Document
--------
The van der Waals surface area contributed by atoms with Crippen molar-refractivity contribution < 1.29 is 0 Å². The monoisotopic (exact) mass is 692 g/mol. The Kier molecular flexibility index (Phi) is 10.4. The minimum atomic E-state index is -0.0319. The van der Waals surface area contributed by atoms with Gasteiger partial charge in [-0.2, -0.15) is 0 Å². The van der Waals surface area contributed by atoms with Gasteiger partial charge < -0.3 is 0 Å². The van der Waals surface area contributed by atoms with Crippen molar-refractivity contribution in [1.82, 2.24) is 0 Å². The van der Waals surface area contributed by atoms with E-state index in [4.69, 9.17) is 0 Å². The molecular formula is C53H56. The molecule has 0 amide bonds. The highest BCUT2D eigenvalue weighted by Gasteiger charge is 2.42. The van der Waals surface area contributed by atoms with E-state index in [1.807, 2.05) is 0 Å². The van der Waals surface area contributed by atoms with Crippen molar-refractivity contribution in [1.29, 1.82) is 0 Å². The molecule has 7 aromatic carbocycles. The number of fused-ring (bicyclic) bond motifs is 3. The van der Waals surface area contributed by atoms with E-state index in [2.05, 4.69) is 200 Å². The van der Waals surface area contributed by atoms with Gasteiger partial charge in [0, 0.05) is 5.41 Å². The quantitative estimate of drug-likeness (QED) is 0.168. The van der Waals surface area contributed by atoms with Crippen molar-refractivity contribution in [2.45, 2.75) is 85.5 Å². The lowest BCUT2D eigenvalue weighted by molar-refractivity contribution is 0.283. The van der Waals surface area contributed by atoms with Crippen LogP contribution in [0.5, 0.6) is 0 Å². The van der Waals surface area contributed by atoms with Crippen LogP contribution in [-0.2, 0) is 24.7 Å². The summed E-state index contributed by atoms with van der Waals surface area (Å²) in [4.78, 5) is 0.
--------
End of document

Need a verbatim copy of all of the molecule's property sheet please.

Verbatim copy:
The van der Waals surface area contributed by atoms with Crippen molar-refractivity contribution < 1.29 is 0 Å². The monoisotopic (exact) mass is 692 g/mol. The Kier molecular flexibility index (Phi) is 10.4. The minimum atomic E-state index is -0.0319. The van der Waals surface area contributed by atoms with Gasteiger partial charge in [-0.2, -0.15) is 0 Å². The van der Waals surface area contributed by atoms with Gasteiger partial charge < -0.3 is 0 Å². The van der Waals surface area contributed by atoms with Crippen molar-refractivity contribution in [1.82, 2.24) is 0 Å². The van der Waals surface area contributed by atoms with E-state index in [4.69, 9.17) is 0 Å². The molecular formula is C53H56. The molecule has 0 amide bonds. The highest BCUT2D eigenvalue weighted by Gasteiger charge is 2.42. The van der Waals surface area contributed by atoms with E-state index in [1.807, 2.05) is 0 Å². The van der Waals surface area contributed by atoms with Crippen molar-refractivity contribution in [1.29, 1.82) is 0 Å². The molecule has 7 aromatic carbocycles. The number of fused-ring (bicyclic) bond motifs is 3. The van der Waals surface area contributed by atoms with E-state index in [2.05, 4.69) is 200 Å². The van der Waals surface area contributed by atoms with Gasteiger partial charge in [0, 0.05) is 5.41 Å². The quantitative estimate of drug-likeness (QED) is 0.168. The van der Waals surface area contributed by atoms with Crippen molar-refractivity contribution in [2.45, 2.75) is 85.5 Å². The lowest BCUT2D eigenvalue weighted by molar-refractivity contribution is 0.283. The van der Waals surface area contributed by atoms with Crippen LogP contribution in [0.5, 0.6) is 0 Å². The van der Waals surface area contributed by atoms with Crippen LogP contribution in [-0.2, 0) is 24.7 Å². The summed E-state index contributed by atoms with van der Waals surface area (Å²) in [4.78, 5) is 0.